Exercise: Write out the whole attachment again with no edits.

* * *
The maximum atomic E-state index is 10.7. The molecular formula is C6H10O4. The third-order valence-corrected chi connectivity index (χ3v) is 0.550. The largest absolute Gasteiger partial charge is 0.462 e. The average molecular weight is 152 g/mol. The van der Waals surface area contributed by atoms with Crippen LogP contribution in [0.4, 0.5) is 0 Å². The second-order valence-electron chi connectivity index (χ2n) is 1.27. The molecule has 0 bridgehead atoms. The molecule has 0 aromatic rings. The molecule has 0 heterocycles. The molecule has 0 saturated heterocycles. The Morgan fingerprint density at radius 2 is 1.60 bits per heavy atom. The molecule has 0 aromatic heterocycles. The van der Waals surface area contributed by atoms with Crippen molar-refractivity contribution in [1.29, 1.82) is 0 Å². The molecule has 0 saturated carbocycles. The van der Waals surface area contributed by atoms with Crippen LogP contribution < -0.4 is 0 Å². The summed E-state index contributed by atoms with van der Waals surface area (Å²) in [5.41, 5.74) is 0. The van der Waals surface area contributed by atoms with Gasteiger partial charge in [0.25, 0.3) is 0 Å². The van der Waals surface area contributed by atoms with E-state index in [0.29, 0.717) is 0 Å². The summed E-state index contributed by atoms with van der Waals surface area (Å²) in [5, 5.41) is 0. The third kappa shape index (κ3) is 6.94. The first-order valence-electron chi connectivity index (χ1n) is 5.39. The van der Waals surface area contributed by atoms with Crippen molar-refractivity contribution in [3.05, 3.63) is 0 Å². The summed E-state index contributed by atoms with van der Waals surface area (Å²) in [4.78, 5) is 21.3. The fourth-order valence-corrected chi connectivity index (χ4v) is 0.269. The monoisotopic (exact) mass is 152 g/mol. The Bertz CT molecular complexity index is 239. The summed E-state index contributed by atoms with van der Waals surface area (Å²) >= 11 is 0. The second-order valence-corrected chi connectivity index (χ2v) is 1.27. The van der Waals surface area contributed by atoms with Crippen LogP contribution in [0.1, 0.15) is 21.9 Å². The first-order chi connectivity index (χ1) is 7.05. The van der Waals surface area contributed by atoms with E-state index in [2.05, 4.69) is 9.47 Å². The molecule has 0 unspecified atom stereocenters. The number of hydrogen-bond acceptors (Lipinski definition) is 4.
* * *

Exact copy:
The maximum atomic E-state index is 10.7. The molecular formula is C6H10O4. The third-order valence-corrected chi connectivity index (χ3v) is 0.550. The largest absolute Gasteiger partial charge is 0.462 e. The average molecular weight is 152 g/mol. The van der Waals surface area contributed by atoms with Crippen LogP contribution in [0.4, 0.5) is 0 Å². The second-order valence-electron chi connectivity index (χ2n) is 1.27. The molecule has 0 bridgehead atoms. The molecule has 0 aromatic rings. The molecule has 0 heterocycles. The molecule has 0 saturated heterocycles. The Morgan fingerprint density at radius 2 is 1.60 bits per heavy atom. The molecule has 0 aromatic heterocycles. The van der Waals surface area contributed by atoms with Crippen molar-refractivity contribution in [1.29, 1.82) is 0 Å². The molecule has 0 saturated carbocycles. The van der Waals surface area contributed by atoms with Crippen LogP contribution < -0.4 is 0 Å². The summed E-state index contributed by atoms with van der Waals surface area (Å²) in [5.41, 5.74) is 0. The van der Waals surface area contributed by atoms with Gasteiger partial charge in [0.25, 0.3) is 0 Å². The van der Waals surface area contributed by atoms with E-state index in [0.29, 0.717) is 0 Å². The summed E-state index contributed by atoms with van der Waals surface area (Å²) in [5, 5.41) is 0. The third kappa shape index (κ3) is 6.94. The first-order valence-electron chi connectivity index (χ1n) is 5.39. The van der Waals surface area contributed by atoms with Crippen molar-refractivity contribution in [3.05, 3.63) is 0 Å². The summed E-state index contributed by atoms with van der Waals surface area (Å²) in [4.78, 5) is 21.3. The fourth-order valence-corrected chi connectivity index (χ4v) is 0.269. The monoisotopic (exact) mass is 152 g/mol. The Bertz CT molecular complexity index is 239. The summed E-state index contributed by atoms with van der Waals surface area (Å²) >= 11 is 0. The second-order valence-corrected chi connectivity index (χ2v) is 1.27. The van der Waals surface area contributed by atoms with Crippen LogP contribution in [0.1, 0.15) is 21.9 Å². The first-order chi connectivity index (χ1) is 7.05. The van der Waals surface area contributed by atoms with E-state index in [2.05, 4.69) is 9.47 Å². The molecule has 0 unspecified atom stereocenters. The number of hydrogen-bond acceptors (Lipinski definition) is 4.